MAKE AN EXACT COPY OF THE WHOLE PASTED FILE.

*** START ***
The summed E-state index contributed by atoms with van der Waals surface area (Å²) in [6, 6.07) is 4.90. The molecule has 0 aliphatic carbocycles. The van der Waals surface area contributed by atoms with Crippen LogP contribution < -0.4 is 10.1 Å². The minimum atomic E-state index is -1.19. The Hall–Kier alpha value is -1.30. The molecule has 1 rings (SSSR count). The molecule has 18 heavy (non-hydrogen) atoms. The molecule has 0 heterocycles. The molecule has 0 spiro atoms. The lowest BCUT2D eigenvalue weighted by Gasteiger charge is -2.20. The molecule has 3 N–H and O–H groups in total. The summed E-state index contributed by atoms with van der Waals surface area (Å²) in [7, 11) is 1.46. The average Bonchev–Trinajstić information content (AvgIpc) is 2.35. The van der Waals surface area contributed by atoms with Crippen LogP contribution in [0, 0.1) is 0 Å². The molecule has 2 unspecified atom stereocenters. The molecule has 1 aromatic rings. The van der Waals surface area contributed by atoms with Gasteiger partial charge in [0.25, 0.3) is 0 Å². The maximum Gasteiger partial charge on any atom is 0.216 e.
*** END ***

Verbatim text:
The summed E-state index contributed by atoms with van der Waals surface area (Å²) in [6, 6.07) is 4.90. The molecule has 0 aliphatic carbocycles. The van der Waals surface area contributed by atoms with Crippen LogP contribution < -0.4 is 10.1 Å². The minimum atomic E-state index is -1.19. The Hall–Kier alpha value is -1.30. The molecule has 1 rings (SSSR count). The molecule has 18 heavy (non-hydrogen) atoms. The molecule has 0 heterocycles. The molecule has 0 spiro atoms. The lowest BCUT2D eigenvalue weighted by Gasteiger charge is -2.20. The molecule has 3 N–H and O–H groups in total. The summed E-state index contributed by atoms with van der Waals surface area (Å²) in [7, 11) is 1.46. The average Bonchev–Trinajstić information content (AvgIpc) is 2.35. The van der Waals surface area contributed by atoms with Crippen LogP contribution in [0, 0.1) is 0 Å². The molecule has 2 unspecified atom stereocenters. The molecule has 1 aromatic rings. The van der Waals surface area contributed by atoms with Gasteiger partial charge in [0.25, 0.3) is 0 Å². The maximum Gasteiger partial charge on any atom is 0.216 e.